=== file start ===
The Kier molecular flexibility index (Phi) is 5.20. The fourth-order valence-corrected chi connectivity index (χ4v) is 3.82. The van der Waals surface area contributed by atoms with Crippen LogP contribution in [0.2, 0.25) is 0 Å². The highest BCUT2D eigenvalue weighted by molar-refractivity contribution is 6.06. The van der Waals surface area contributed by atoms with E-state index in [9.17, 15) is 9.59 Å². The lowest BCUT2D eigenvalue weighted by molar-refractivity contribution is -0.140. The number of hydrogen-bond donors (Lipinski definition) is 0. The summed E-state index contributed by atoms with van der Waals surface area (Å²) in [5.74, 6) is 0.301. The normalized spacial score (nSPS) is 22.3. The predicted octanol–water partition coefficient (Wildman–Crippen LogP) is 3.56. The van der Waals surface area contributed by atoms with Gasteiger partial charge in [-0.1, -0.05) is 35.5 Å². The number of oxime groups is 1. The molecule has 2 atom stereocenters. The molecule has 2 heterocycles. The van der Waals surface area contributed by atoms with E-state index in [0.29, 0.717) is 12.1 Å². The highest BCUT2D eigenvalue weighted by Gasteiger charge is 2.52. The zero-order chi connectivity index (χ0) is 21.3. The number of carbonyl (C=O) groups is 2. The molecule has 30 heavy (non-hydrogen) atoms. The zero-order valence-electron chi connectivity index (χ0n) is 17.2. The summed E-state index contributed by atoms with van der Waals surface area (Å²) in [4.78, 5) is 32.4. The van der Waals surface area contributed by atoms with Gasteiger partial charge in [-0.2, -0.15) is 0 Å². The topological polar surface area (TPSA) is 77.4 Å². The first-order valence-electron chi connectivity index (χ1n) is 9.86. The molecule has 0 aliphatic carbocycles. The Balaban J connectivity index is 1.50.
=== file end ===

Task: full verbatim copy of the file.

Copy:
The Kier molecular flexibility index (Phi) is 5.20. The fourth-order valence-corrected chi connectivity index (χ4v) is 3.82. The van der Waals surface area contributed by atoms with Crippen LogP contribution in [0.2, 0.25) is 0 Å². The highest BCUT2D eigenvalue weighted by molar-refractivity contribution is 6.06. The van der Waals surface area contributed by atoms with E-state index in [9.17, 15) is 9.59 Å². The lowest BCUT2D eigenvalue weighted by molar-refractivity contribution is -0.140. The number of hydrogen-bond donors (Lipinski definition) is 0. The summed E-state index contributed by atoms with van der Waals surface area (Å²) in [5.74, 6) is 0.301. The normalized spacial score (nSPS) is 22.3. The predicted octanol–water partition coefficient (Wildman–Crippen LogP) is 3.56. The van der Waals surface area contributed by atoms with Gasteiger partial charge in [-0.1, -0.05) is 35.5 Å². The number of oxime groups is 1. The molecule has 2 atom stereocenters. The molecule has 2 heterocycles. The van der Waals surface area contributed by atoms with E-state index in [0.29, 0.717) is 12.1 Å². The highest BCUT2D eigenvalue weighted by Gasteiger charge is 2.52. The zero-order chi connectivity index (χ0) is 21.3. The number of carbonyl (C=O) groups is 2. The molecule has 30 heavy (non-hydrogen) atoms. The zero-order valence-electron chi connectivity index (χ0n) is 17.2. The summed E-state index contributed by atoms with van der Waals surface area (Å²) in [4.78, 5) is 32.4. The van der Waals surface area contributed by atoms with Gasteiger partial charge in [-0.2, -0.15) is 0 Å². The topological polar surface area (TPSA) is 77.4 Å². The first-order valence-electron chi connectivity index (χ1n) is 9.86. The molecule has 0 aliphatic carbocycles. The Balaban J connectivity index is 1.50.